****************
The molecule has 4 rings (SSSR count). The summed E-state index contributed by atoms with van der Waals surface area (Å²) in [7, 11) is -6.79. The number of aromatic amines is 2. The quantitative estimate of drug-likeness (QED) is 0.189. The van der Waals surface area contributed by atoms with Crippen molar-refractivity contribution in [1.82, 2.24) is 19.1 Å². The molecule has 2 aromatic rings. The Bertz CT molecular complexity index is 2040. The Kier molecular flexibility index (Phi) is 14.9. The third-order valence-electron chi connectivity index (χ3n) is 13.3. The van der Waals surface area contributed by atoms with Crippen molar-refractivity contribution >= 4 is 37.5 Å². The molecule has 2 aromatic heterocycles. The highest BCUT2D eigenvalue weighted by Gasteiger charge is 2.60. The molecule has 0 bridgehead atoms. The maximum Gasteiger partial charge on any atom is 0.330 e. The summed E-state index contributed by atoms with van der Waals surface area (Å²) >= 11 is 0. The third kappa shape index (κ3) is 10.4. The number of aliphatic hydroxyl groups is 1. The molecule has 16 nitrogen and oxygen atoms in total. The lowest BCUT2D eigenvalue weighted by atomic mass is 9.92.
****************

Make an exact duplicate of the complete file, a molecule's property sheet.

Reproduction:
The molecule has 4 rings (SSSR count). The summed E-state index contributed by atoms with van der Waals surface area (Å²) in [7, 11) is -6.79. The number of aromatic amines is 2. The quantitative estimate of drug-likeness (QED) is 0.189. The van der Waals surface area contributed by atoms with Crippen molar-refractivity contribution in [1.82, 2.24) is 19.1 Å². The molecule has 2 aromatic rings. The Bertz CT molecular complexity index is 2040. The Kier molecular flexibility index (Phi) is 14.9. The third-order valence-electron chi connectivity index (χ3n) is 13.3. The van der Waals surface area contributed by atoms with Crippen molar-refractivity contribution >= 4 is 37.5 Å². The molecule has 2 aromatic heterocycles. The highest BCUT2D eigenvalue weighted by Gasteiger charge is 2.60. The molecule has 0 bridgehead atoms. The maximum Gasteiger partial charge on any atom is 0.330 e. The summed E-state index contributed by atoms with van der Waals surface area (Å²) >= 11 is 0. The third kappa shape index (κ3) is 10.4. The number of aliphatic hydroxyl groups is 1. The molecule has 16 nitrogen and oxygen atoms in total. The lowest BCUT2D eigenvalue weighted by atomic mass is 9.92.